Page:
The poisoning of birds by lead ammunition is more common in waterfowls (where a restriction on the use of lead shot is already in place), rather than in birds in terrestrial areas, where it is almost impossible for lead shots to accumulate in large quantities, making the possibility of lead ingestion close to zero.
A literature review of population trends of potentially exposed terrestrial bird species suggests that most birds species reported to be potentially exposed to lead shot are not declining in Europe, proving that the poisoning by lead ammunition does not pose a threat to species extinction; and those that are, probably are declining due to other factors besides lead shot, such as exposure to herbicide and increased predation.
Moreover, the number of birds dying from lead poisoning provided by institution appears to be incorrect and based on wrongful assumptions. In 2018, ECHA stated that “1 to 2 million terrestrial birds die from lead poisoning annually”. This estimation was done through the upscaling of what they considered “known effects from lead shot ingestion in wetlands”. Such wrongful extrapolation was based on the incorrect assumption that water and terrestrial birds are similar and have equal habits.
In 2020, ECHA reviewed its estimations by stating that 135 429 204 birds are at risk of primary poisoning from lead shot, with the mortality of birds to direct ingestion of lead shot estimated as 1% of the total (1 354 292), and that 14 392 217 birds are at risk of secondary poisoning from lead bullet, without giving estimations on mortality rate. This very accurate estimates however are not based on scientific knowledge, as ECHA does not anyhow outline the exact scientific process used to derive that estimate and does not provide any valid source of information. Furthermore, the studies used to produce such estimates have been conducted on farm species and in intensive hunting reserves, scenarios which have nothing to do with the reality and, thus, lead to flawed results.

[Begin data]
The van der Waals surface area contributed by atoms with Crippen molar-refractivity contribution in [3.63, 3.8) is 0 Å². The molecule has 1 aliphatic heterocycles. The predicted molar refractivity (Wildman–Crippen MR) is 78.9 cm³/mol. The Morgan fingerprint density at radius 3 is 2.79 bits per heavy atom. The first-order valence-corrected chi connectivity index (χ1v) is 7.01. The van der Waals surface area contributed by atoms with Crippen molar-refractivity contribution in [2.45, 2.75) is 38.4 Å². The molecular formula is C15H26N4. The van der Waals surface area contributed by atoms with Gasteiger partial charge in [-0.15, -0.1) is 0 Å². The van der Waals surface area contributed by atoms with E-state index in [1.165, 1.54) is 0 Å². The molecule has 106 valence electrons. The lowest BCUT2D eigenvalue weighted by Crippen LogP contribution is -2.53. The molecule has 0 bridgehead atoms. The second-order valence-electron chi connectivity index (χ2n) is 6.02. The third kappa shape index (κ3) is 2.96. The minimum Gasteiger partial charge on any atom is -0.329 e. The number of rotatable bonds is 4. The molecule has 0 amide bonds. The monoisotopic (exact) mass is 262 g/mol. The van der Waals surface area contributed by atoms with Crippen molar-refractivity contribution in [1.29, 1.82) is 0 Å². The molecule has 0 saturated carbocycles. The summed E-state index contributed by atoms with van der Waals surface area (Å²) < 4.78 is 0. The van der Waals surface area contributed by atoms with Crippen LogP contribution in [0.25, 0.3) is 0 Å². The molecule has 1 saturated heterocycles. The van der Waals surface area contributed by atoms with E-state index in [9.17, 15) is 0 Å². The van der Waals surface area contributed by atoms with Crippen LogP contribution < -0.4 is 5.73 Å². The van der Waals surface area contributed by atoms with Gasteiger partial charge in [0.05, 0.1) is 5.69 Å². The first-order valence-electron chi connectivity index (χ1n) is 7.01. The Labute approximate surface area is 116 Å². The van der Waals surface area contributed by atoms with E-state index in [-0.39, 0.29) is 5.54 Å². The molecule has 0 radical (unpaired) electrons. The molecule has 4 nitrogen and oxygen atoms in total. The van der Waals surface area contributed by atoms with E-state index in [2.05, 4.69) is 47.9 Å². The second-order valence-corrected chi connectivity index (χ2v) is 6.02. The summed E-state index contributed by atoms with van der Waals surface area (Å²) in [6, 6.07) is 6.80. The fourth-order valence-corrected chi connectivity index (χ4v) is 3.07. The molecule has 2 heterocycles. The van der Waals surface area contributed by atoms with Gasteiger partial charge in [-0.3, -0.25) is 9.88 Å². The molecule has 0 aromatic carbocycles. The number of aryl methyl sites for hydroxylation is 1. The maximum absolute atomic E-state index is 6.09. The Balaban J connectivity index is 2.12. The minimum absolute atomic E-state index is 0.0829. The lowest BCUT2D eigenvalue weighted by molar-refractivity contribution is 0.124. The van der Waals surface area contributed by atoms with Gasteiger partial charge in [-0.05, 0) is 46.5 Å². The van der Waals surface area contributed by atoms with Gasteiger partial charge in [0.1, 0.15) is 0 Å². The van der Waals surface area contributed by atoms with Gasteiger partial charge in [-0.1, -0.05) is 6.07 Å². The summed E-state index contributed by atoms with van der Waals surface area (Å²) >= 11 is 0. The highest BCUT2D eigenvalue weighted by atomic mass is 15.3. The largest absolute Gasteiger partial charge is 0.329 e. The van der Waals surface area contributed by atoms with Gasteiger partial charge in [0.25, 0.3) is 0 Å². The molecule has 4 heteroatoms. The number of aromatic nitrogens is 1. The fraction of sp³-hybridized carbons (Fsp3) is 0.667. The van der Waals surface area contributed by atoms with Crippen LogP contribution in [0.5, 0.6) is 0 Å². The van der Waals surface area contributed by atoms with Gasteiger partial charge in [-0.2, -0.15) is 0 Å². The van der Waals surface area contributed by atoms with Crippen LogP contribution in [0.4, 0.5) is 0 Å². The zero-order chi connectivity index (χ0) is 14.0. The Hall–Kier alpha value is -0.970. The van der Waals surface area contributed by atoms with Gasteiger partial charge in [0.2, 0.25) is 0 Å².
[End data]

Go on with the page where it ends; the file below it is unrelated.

Mortality data are indeed not available in sufficient quality and quantity, nor are collected in the same and consistent across all habitats and species investigated.
Therefore, there is no valid scientific evidence or figure on the poisoning of birds caused by lead shot or bullets that can justify a restriction on lead ammunition in the EU. As defined in REACH, a restriction can only be adopted if it is demonstrated that the substances present “an unacceptable risk to human health or the environment (…) which needs to be addressed on a Community-wide basis”. An ‘unacceptable risk’ requires not only a demonstration of widespread and repeatable mortality but also data on long-term trends on populations of terrestrial birds.